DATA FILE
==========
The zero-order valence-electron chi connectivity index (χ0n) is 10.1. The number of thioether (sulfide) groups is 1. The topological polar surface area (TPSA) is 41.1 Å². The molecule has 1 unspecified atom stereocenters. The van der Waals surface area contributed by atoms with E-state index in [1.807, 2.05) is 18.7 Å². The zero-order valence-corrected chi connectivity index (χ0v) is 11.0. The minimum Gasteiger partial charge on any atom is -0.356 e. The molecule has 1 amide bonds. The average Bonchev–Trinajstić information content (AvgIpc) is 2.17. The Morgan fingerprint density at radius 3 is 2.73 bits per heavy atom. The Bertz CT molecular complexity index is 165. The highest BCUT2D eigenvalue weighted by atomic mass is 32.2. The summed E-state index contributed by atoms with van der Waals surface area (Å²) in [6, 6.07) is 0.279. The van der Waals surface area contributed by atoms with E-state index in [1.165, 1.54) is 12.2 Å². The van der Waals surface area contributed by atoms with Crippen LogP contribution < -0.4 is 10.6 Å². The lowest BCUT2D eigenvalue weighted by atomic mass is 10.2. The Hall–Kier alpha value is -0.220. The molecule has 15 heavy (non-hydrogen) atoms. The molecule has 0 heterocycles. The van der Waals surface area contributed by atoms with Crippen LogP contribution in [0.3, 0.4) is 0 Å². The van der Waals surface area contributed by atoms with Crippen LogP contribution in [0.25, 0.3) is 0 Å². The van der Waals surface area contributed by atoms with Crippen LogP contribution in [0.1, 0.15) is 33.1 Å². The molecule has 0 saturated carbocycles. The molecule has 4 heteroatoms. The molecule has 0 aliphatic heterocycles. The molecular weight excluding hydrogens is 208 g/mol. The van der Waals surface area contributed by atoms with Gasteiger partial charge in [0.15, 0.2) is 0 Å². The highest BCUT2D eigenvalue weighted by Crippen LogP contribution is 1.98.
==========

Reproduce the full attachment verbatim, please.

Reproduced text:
The zero-order valence-electron chi connectivity index (χ0n) is 10.1. The number of thioether (sulfide) groups is 1. The topological polar surface area (TPSA) is 41.1 Å². The molecule has 1 unspecified atom stereocenters. The van der Waals surface area contributed by atoms with E-state index in [1.807, 2.05) is 18.7 Å². The zero-order valence-corrected chi connectivity index (χ0v) is 11.0. The minimum Gasteiger partial charge on any atom is -0.356 e. The molecule has 1 amide bonds. The average Bonchev–Trinajstić information content (AvgIpc) is 2.17. The Morgan fingerprint density at radius 3 is 2.73 bits per heavy atom. The Bertz CT molecular complexity index is 165. The highest BCUT2D eigenvalue weighted by atomic mass is 32.2. The summed E-state index contributed by atoms with van der Waals surface area (Å²) in [6, 6.07) is 0.279. The van der Waals surface area contributed by atoms with E-state index in [1.165, 1.54) is 12.2 Å². The van der Waals surface area contributed by atoms with Crippen LogP contribution < -0.4 is 10.6 Å². The lowest BCUT2D eigenvalue weighted by atomic mass is 10.2. The Hall–Kier alpha value is -0.220. The molecule has 15 heavy (non-hydrogen) atoms. The molecule has 0 heterocycles. The van der Waals surface area contributed by atoms with Crippen LogP contribution in [0.3, 0.4) is 0 Å². The van der Waals surface area contributed by atoms with Crippen LogP contribution in [0.25, 0.3) is 0 Å². The van der Waals surface area contributed by atoms with Crippen LogP contribution in [0.1, 0.15) is 33.1 Å². The molecule has 0 saturated carbocycles. The molecule has 4 heteroatoms. The molecule has 0 aliphatic heterocycles. The molecular weight excluding hydrogens is 208 g/mol. The van der Waals surface area contributed by atoms with Gasteiger partial charge in [0.15, 0.2) is 0 Å². The highest BCUT2D eigenvalue weighted by Crippen LogP contribution is 1.98.